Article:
Barbara Sallick, the co founder of Waterworks, recently published her latest book, The Perfect Bath. I was invited to the London book launch a couple of weeks ago at their King’s Road shop and was lucky enough to interview Barbara before the event.
The Perfect Bath
Grant: Why did you write the book?
Barbara: I have 40 years of experience thinking about the bath, talking about the bath, learning about the bath and intimately understanding what needs to go into a bathroom. I’ve thought about how to make bathrooms feel more or less comfortable and how you arrange your products. I felt it was just my moment to put that all in a place. You have a moment and you just say it’s time.
Grant: I love the way you talk about designing a bathroom, because it’s the same way that designers talk about designing other rooms in the house. You just hinted about layering pieces in a bathroom, can you tell me a little bit about your design process for a bathroom?
Barbara: The first step is planning, so look in your closet and identify patterns and colours from the clothes you wear, take tear sheets out of magazines, make folders and when you’re done with that, you have to edit.
Then edit some more until you actually have a vocabulary for what it is you want to do or hope to do. That in some way helps expedite the shopping process, which can be daunting. You can see, by coming into the Waterworks shop, there are a lot of things to choose from.
If you have a better sense of the experience you want to create by planning ahead, then that’s how you really start.
Design tips for a small bathroom
Grant: In the UK we have really small, awkward tiny rooms and bathrooms are even more smaller and even more awkward. Do you have any design tips for those small awkward spaces?
Barbara: I have them in my own house. I do not have one of these giant lavish bathrooms, I might dream about it, but, I don’t have it and it’s inappropriate in my house. The thing that you need to do is edit.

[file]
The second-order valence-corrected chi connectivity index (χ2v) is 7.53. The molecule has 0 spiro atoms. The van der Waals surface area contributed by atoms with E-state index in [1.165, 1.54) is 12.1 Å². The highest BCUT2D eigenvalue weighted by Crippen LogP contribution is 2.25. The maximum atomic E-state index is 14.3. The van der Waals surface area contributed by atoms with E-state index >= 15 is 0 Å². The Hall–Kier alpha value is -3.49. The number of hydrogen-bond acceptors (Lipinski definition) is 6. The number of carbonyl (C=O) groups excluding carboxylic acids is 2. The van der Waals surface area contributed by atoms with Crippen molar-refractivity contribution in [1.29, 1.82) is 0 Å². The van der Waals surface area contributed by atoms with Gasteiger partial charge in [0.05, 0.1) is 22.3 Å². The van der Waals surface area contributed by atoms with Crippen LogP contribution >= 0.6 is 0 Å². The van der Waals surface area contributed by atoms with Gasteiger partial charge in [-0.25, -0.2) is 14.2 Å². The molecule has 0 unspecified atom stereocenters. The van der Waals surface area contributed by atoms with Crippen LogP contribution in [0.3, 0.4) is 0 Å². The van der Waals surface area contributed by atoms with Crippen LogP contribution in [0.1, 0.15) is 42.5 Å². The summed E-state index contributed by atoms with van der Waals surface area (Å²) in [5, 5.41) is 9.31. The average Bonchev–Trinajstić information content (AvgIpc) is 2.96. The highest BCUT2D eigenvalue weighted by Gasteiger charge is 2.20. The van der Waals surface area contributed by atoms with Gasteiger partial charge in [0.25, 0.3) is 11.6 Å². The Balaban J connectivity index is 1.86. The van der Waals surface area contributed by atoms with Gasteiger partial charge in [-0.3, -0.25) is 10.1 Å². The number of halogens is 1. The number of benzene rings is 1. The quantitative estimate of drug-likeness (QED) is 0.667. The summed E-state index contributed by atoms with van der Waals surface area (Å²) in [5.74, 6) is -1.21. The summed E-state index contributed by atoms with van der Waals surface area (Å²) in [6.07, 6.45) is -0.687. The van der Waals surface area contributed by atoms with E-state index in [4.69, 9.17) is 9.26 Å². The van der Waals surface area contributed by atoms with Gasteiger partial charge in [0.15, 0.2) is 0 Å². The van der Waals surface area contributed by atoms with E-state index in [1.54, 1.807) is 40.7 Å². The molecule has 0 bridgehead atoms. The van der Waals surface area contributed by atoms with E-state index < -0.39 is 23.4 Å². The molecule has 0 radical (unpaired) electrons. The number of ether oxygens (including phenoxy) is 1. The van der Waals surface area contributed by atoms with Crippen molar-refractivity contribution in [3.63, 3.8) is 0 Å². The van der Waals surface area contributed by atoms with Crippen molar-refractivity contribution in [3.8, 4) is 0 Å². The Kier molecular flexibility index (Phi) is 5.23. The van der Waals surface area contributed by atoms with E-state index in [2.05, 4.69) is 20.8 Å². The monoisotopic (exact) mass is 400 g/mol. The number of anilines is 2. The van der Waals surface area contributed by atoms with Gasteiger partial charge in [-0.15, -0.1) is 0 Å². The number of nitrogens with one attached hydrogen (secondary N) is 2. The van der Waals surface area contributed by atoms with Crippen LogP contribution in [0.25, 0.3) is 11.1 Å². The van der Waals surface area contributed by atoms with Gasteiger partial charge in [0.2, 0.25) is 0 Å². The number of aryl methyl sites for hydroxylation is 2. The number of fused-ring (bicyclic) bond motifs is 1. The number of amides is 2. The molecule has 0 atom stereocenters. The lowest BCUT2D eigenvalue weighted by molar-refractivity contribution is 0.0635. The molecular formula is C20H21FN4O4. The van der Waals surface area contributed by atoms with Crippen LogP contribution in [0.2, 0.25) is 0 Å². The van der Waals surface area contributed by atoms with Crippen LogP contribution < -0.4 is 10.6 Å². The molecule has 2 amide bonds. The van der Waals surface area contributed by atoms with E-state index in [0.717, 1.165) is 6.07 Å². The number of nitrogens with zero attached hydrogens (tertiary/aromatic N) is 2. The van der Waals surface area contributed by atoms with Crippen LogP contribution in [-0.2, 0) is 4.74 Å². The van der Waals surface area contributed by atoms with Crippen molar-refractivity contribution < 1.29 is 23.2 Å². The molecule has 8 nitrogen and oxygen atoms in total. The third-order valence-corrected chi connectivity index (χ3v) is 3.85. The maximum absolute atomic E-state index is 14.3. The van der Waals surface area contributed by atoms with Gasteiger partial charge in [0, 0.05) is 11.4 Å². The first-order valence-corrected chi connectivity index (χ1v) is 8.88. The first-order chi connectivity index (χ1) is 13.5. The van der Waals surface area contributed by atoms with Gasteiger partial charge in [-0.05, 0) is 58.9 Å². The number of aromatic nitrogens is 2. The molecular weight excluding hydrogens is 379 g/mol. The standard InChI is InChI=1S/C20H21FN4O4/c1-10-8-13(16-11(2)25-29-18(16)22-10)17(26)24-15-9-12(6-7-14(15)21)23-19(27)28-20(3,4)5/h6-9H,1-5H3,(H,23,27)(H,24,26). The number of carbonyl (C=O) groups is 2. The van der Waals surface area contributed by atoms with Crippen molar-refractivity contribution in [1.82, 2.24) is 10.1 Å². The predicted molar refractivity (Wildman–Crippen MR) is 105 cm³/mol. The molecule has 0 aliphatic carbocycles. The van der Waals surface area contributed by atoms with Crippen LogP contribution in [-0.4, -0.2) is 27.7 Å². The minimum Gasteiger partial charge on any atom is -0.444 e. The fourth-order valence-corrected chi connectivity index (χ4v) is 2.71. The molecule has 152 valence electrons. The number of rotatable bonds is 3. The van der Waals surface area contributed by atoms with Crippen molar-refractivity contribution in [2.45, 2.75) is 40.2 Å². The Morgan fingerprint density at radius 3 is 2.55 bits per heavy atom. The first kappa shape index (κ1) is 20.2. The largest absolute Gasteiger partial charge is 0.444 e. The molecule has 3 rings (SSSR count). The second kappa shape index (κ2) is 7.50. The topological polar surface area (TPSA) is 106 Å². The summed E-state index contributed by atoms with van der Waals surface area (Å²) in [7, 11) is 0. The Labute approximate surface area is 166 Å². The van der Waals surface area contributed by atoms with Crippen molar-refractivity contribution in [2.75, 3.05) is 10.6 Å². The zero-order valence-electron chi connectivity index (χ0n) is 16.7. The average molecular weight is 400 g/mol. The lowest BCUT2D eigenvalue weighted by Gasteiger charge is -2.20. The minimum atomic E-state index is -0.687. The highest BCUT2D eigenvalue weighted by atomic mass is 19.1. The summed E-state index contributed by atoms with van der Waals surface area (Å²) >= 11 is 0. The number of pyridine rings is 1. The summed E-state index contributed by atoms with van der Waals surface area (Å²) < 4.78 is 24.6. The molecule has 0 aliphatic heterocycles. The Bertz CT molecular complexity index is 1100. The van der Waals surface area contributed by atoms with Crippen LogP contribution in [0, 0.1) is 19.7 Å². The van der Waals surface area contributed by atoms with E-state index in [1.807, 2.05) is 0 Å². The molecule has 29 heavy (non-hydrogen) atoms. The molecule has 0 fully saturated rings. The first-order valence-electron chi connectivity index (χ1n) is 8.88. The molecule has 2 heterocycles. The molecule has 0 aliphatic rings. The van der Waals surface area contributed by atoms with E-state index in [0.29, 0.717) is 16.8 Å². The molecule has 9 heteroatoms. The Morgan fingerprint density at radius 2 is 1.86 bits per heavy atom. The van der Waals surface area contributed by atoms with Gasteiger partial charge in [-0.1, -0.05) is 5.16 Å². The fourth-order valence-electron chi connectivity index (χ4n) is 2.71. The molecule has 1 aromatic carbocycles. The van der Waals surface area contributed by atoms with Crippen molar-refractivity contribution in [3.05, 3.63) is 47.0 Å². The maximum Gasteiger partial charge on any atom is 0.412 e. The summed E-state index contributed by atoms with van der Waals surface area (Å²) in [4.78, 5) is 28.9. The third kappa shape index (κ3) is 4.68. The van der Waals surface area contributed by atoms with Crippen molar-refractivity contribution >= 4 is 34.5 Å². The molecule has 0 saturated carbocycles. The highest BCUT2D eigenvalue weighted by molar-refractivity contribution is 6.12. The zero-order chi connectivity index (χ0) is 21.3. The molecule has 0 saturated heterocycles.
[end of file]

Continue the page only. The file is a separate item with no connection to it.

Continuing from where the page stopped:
Too many things make a small bathroom feel perfectly awful. We need to be careful about what you use, how you use it, how much of it you use it, the scale is important, the balance is important, all that proportion. If all of that is wrong in a small bath, then what happens is it just feels terrible and you go in and feel claustrophobic. Think about what feels classic, elegant and timeless.
Colour in the Bathroom
Grant: What about colour, do we use colour? Don’t we use colour? What colours are acceptable in the bathroom, what aren’t? What’s your own personal take on colour in the bathroom?
Barbara: While I am indeed the Queen of White, I think of it in some ways as a kind of colourless colour, but it has shades and ranges and I find it a symbol of cleverness and purity, but that doesn’t mean I don’t love colour in the bath. I do, and most particularly if you look in your closet, I had someone here in the shop this morning who had on an orange shirt with flowers all over it and I thought, “There’s a person who wants colour.” If in fact you’re going to use colour, the thing that’s important is not to be to be timid about it.
Grant: Do you see a particular popular colour at the moment? And what about metal tones, I know that metal in all sorts of finishes is really popular at the moment?
Barbara: I always think of colour in terms of surfaces on the walls and floors. The jewel colours are the colours of faucets, so if I had a navy blue bath, I probably would want nickel.
The colour and fittings all have to align, think about it as getting dressed. Think about what you might put with what, except, you have to remember that you’re not going to take it off that night. What you are going to do is live with it for 10-15 years.
You need to be pretty careful about how you make your choices.
Technology in the bathroom